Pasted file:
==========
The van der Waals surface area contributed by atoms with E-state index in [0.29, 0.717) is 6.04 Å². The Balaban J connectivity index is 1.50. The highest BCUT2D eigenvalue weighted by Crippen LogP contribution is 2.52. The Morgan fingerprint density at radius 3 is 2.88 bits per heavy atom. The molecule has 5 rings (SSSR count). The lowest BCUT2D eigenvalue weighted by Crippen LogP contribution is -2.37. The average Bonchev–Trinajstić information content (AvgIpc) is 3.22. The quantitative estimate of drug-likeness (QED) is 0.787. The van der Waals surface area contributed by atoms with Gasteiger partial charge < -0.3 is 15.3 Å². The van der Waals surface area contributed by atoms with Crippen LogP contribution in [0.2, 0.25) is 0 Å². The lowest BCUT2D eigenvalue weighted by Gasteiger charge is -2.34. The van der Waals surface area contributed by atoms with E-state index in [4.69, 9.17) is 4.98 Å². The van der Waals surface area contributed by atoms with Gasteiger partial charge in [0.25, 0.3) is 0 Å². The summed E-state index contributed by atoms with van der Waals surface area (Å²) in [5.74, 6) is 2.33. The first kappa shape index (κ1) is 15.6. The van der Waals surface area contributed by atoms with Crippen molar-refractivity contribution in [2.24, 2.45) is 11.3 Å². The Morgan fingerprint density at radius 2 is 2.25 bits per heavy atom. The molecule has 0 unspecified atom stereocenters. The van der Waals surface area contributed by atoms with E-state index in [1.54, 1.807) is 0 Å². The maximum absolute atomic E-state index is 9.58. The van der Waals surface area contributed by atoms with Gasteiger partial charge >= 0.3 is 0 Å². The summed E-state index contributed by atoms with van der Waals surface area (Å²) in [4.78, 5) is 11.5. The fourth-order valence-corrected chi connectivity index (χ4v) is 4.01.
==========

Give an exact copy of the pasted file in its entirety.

The van der Waals surface area contributed by atoms with E-state index in [0.29, 0.717) is 6.04 Å². The Balaban J connectivity index is 1.50. The highest BCUT2D eigenvalue weighted by Crippen LogP contribution is 2.52. The Morgan fingerprint density at radius 3 is 2.88 bits per heavy atom. The molecule has 5 rings (SSSR count). The lowest BCUT2D eigenvalue weighted by Crippen LogP contribution is -2.37. The average Bonchev–Trinajstić information content (AvgIpc) is 3.22. The quantitative estimate of drug-likeness (QED) is 0.787. The van der Waals surface area contributed by atoms with Gasteiger partial charge < -0.3 is 15.3 Å². The van der Waals surface area contributed by atoms with Crippen LogP contribution in [0.2, 0.25) is 0 Å². The lowest BCUT2D eigenvalue weighted by Gasteiger charge is -2.34. The van der Waals surface area contributed by atoms with E-state index in [4.69, 9.17) is 4.98 Å². The van der Waals surface area contributed by atoms with Gasteiger partial charge in [0.25, 0.3) is 0 Å². The summed E-state index contributed by atoms with van der Waals surface area (Å²) in [5.74, 6) is 2.33. The first kappa shape index (κ1) is 15.6. The van der Waals surface area contributed by atoms with Crippen molar-refractivity contribution in [2.24, 2.45) is 11.3 Å². The Morgan fingerprint density at radius 2 is 2.25 bits per heavy atom. The molecule has 0 unspecified atom stereocenters. The van der Waals surface area contributed by atoms with E-state index in [1.54, 1.807) is 0 Å². The maximum absolute atomic E-state index is 9.58. The van der Waals surface area contributed by atoms with Gasteiger partial charge >= 0.3 is 0 Å². The summed E-state index contributed by atoms with van der Waals surface area (Å²) in [4.78, 5) is 11.5. The fourth-order valence-corrected chi connectivity index (χ4v) is 4.01.